Currency Trading is now one of the most popular forms of market speculation. In its various forms, trading in currencies is accessible to anyone with an internet connection, and a start can be made with a relatively small amount of cash. However, with four main methods of trading or betting available, the beginner is faced with the decision of which one to choose.
Below we are taking a brief look at the factors which may govern a beginner’s choice of platform for currency trading, and in doing so we hope to provide pointers which will hopefully inform a beginner’s decision as to which platform to choose. Having said this, initial choice of platform is not an overriding imperative, as demo accounts are available through the many brokers, negating the need for a newbie to part with their cash before using the platform.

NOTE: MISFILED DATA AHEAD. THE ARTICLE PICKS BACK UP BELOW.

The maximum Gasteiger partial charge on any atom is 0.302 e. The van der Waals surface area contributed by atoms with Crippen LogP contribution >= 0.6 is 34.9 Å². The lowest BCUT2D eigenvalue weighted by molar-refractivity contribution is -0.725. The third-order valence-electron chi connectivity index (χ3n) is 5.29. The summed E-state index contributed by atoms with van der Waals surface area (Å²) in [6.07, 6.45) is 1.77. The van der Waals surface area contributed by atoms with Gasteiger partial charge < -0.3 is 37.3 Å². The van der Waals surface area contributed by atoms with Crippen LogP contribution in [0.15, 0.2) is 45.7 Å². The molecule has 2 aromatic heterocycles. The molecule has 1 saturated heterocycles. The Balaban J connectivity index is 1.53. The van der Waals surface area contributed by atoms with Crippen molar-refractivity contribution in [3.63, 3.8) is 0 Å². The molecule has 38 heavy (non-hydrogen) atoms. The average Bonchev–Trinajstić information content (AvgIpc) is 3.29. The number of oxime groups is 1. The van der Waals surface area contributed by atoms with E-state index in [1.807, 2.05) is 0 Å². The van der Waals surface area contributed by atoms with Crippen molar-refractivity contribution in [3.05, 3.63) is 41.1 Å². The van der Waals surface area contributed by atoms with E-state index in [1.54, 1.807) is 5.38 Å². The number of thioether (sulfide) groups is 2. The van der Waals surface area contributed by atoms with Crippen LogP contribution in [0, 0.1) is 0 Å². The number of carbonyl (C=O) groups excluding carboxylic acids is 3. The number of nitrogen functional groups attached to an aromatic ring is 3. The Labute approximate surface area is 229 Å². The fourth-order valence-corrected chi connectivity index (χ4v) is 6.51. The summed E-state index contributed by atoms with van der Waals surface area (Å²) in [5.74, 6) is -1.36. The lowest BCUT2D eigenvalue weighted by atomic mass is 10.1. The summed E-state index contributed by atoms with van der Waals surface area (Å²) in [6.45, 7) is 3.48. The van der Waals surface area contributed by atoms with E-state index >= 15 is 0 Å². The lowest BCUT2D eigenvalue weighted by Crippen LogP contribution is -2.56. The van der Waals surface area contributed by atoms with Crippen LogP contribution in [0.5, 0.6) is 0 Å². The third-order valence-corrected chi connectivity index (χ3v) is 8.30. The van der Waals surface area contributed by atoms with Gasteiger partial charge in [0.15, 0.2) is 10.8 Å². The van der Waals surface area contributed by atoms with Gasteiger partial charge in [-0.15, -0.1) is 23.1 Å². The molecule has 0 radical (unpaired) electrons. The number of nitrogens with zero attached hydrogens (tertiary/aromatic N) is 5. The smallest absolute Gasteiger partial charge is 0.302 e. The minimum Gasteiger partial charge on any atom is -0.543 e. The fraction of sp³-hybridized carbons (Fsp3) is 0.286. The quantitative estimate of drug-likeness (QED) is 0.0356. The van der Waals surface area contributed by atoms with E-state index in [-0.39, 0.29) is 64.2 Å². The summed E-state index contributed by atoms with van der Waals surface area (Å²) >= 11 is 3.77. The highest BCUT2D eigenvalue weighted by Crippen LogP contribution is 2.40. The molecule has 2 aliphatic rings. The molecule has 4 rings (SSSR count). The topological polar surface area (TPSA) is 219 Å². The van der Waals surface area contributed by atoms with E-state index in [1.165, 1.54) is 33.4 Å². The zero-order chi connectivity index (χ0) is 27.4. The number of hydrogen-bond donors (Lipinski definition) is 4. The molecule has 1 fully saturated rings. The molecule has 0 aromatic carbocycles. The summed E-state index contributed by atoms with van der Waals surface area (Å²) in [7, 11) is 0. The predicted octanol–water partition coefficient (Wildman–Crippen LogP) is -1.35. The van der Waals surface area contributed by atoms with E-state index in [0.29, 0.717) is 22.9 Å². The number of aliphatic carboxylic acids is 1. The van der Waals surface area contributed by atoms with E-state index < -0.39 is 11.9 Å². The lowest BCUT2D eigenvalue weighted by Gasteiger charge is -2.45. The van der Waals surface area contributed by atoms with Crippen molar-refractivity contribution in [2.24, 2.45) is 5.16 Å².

But, why waste your time signing up for and learning to use demos for all the potential routes when only one or two may be all that is required? The following sections attempt to address the choice issue, be it a real live, or a demo account choice, and in the process save you some time.
Your choice of trading or betting platform should be based on several main factors; your personal financial circumstances, market knowledge, market experience, available time, and your powers of self-discipline and money management (this list is not exhaustive). Before applying these factors to platform choice, a brief but necessary look at a couple related issues is in order.
Financial Trading or Betting?